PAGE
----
LB: We have completely changed our style of presenting the meta-analyses. In addition to updating the ranking and using a more sophisticated way of ranking our top results, we have changed the layout of the meta-analyses, and added some new functions to it. If you look at the meta plots as compared to ones we had posted previously, these contain a lot more information.

One thing we changed is that we used to run the meta-analyses just on the Caucasian ancestry subgroups. Now we’ve extended this to all kinds of ethnic subgroups, so if there is a polymorphism in samples of just Asian or African descent, and with sufficient genotype data, we run a meta-analysis and display it. If the result of this meta-analysis is more compelling than on any other descent group or in the analyses irrespective of ancestry, it would also go into the top results. This increases power and explains a few of the new top hits, which are most prominently seen, for example, in the Southeast Asian population.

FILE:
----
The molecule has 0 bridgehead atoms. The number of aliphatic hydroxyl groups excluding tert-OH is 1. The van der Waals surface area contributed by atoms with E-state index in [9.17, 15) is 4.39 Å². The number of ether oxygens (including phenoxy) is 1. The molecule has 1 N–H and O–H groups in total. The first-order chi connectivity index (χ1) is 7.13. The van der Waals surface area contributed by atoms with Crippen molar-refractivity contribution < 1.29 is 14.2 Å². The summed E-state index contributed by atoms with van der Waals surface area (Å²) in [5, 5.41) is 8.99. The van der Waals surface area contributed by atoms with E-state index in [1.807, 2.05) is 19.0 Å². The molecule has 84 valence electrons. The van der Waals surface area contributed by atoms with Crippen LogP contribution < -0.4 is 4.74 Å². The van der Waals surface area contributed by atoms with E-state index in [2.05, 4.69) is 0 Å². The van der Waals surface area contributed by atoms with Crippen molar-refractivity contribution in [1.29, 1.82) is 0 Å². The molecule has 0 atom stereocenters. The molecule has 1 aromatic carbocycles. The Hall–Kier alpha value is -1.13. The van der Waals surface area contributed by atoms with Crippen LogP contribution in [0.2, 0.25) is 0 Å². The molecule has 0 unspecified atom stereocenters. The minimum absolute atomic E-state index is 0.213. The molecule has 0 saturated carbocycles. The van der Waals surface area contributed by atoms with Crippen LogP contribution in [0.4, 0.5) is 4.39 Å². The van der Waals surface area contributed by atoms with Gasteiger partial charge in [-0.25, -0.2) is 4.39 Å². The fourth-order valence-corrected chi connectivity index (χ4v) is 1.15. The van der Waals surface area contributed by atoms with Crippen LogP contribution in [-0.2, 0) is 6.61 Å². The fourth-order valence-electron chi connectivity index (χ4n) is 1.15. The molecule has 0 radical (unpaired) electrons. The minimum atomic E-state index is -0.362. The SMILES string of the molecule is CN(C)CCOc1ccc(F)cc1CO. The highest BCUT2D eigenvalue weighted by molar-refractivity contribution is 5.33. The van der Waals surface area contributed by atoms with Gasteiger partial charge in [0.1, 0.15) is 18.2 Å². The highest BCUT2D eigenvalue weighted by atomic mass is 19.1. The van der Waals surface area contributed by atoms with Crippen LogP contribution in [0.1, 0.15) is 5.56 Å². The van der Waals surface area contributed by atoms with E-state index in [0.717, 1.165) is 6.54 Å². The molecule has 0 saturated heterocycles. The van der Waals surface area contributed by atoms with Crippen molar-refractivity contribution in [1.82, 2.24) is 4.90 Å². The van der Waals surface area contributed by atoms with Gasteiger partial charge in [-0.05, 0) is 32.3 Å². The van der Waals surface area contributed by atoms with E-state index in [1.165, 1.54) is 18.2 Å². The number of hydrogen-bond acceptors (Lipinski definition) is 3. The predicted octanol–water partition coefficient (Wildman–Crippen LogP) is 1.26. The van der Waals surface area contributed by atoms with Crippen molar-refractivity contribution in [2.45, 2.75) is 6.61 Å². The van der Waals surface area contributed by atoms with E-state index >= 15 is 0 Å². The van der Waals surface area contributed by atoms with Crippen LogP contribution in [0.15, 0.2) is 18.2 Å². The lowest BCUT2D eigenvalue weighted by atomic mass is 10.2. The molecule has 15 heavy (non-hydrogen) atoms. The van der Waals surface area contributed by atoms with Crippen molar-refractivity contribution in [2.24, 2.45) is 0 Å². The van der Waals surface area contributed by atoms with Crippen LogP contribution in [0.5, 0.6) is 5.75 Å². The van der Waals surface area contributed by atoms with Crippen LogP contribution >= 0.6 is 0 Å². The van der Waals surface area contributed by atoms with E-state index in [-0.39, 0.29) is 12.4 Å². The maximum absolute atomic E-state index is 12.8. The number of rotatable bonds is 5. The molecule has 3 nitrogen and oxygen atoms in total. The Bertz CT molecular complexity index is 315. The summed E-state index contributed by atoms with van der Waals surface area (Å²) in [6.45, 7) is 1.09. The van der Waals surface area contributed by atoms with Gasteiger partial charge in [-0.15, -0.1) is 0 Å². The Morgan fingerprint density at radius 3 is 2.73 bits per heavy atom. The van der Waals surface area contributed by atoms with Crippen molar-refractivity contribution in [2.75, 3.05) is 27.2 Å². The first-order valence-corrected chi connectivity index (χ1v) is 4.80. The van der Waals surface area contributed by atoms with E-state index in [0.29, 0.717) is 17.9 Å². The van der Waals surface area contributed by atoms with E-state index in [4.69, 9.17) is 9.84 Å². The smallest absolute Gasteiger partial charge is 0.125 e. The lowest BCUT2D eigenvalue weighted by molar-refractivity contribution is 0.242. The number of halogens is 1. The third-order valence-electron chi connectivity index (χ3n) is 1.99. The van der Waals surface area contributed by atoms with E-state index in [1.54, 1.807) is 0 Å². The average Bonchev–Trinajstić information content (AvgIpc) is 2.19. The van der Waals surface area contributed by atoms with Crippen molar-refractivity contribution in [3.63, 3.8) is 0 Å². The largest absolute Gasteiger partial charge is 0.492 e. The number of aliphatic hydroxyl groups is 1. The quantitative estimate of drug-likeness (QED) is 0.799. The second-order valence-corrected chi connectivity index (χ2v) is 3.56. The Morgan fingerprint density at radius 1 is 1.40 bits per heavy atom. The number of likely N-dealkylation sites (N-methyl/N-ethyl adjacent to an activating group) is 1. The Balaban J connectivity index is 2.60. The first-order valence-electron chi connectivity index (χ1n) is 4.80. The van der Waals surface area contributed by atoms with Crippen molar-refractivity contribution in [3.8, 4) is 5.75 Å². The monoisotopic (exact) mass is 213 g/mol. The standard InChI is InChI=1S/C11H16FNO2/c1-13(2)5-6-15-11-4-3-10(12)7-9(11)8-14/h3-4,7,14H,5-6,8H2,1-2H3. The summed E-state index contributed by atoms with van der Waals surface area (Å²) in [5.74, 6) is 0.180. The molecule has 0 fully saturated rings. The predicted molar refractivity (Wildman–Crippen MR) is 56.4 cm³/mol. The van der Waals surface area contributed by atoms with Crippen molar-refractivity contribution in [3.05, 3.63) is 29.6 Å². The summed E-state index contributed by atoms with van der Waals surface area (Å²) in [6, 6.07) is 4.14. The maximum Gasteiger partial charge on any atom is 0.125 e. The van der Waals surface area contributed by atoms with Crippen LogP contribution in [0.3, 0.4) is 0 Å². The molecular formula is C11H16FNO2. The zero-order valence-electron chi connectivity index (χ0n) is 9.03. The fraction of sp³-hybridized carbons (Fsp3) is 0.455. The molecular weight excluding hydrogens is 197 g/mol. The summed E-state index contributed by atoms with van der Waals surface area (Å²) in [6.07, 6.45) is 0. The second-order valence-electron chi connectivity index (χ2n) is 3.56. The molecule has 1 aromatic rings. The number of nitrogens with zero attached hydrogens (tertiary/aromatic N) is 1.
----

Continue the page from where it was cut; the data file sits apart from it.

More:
SRF: Can you give an example?

LB: D-amino acid oxidase activator (DAOA) is a good example. If you analyze all studies, or you just use Caucasian studies—and this is what we did exclusively before—there does not seem to be a significant effect. But when you just look at the Southeast Asian studies, you see that the summary odds ratio is significantly greater than 1, and actually is suggesting a relatively strong risk effect with an odds ratio of 1.18. So this would be something that we would have missed before.